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The strategy of law firms

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There is a key question in strategy, in marketing: “Why should potential clients hire the services of our law practice instead of our competitors’? If you have a good answer to this question — in other words, a “client logic”-based answer— then congratulations.

Otherwise your strategy needs to be redefined.

It is not a case of what you think makes your firm different, but rather of what your clients think and value as being specific to you and your firm. However, you can rest assured that if your law practice continues to do what it has been doing until now, in terms of management, then it will continue to get the same results. The legal world, and our clients’ reality, has changed. Something that worked in the past is no longer a guarantee of success in the present, and even less so in the future.

My purpose is to help law practices, particularly the medium and small-sized ones, to be more competitive. “Helping them to be more competitive” means helping them, to quote one lawyer, “to reflect on questions that we have kept to ourselves for years, latent, unvoiced”.

What do I mean by “more competitive”. Since competitiveness is a broad-ranging concept, and, to a lesser extent, subjective, when I set up a marketing consultancy in a law practice I ask my clients what they expect of me.

Law firms ask their marketing consultants the following things: “We want (in the words of two associates) you to help us to know ourselves, to define our identity, to know what distinguishes us in the market, what elements of our identity the market could be more sensitive to. Finally, we want you to help us to select the best media to convey these elements or messages. We believe that our potential is being underutilised.”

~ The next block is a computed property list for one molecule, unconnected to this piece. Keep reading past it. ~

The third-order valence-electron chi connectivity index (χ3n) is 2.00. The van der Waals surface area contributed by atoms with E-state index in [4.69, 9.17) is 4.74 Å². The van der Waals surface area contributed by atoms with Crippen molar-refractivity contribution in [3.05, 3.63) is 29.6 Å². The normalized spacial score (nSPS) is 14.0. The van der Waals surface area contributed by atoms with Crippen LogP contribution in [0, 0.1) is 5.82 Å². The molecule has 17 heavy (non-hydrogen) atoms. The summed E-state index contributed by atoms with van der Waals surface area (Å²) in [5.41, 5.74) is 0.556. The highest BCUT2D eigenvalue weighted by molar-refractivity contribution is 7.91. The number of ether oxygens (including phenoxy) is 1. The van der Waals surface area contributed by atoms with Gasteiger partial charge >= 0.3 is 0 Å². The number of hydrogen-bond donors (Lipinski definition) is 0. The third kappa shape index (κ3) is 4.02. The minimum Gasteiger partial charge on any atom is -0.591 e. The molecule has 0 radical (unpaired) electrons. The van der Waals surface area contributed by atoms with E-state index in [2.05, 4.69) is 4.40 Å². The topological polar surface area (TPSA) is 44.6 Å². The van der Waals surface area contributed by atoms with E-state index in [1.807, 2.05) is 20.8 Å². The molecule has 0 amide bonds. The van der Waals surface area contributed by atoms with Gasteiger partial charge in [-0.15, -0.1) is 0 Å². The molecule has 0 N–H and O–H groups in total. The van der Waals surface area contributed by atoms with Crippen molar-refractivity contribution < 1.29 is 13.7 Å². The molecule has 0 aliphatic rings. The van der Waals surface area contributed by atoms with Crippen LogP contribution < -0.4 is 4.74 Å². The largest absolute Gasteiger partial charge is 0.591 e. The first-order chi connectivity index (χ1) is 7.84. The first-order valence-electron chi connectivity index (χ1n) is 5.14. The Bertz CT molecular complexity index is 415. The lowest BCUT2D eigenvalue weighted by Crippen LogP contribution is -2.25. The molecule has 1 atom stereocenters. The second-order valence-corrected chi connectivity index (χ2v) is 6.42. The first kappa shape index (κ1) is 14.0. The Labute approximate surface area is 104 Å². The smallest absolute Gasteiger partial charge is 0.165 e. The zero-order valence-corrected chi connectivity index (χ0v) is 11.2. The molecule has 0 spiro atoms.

“We need (this comment comes from a partner, a CEO) to establish a system of internal communication to help us to improve our client service; to analyze the techniques we should use to knit our team together; to define our short-, medium- and long-term objectives in order to achieve our target positioning and secure a very professional and stable corporate structure.”

The application of marketing as I understand it entails several phases: analyses and diagnosis strategic of the brand and marketing plans in the short-, medium and medium-long term.

Analyses and strategic diagnoses are basic, and their quality is directly related to the type of questions that a consultant can ask his client in areas such as strategic planning, corporate objectives in the short-, medium- and long-term; strategy of marketing and communication, human resource policies, etc. Some examples of questions, to name but some, are: what distinguishes my law practice, what makes it unique?; do clients value these differential aspects?, what perception of my law practice do collaborators and clients have?, what type of firm do I want (vision)?, what makes me special in the market?, etc.

From my experience in consultancy, I confirm that many firms do not really know what differentiates them from the rest.

Marketing is a continuous process, a process to attract, to win over, to satisfy and create loyalty in the type of clients (and cases) the law practice aspires to. Marketing does not end with the implementation of a marketing plan, but rather begins there. For this reason, when I set up a consultancy, I tell the client that it is a good idea to continue with the service relationship for a certain time, in order to integrate the marketing into the firm’s work dynamics.

Any law firm that is not managed with business criteria will find it difficult to survive in the future, and this is even more true of medium- and small-sized concerns. Managing with business criteria is perfectly compatible with doing so within an ethical framework and with the code of conduct of the legal profession, and with the dignity of the legal profession.

 

© Francesc Dominguez, legal marketing and personal branding consultant, www.francescdominguez.com.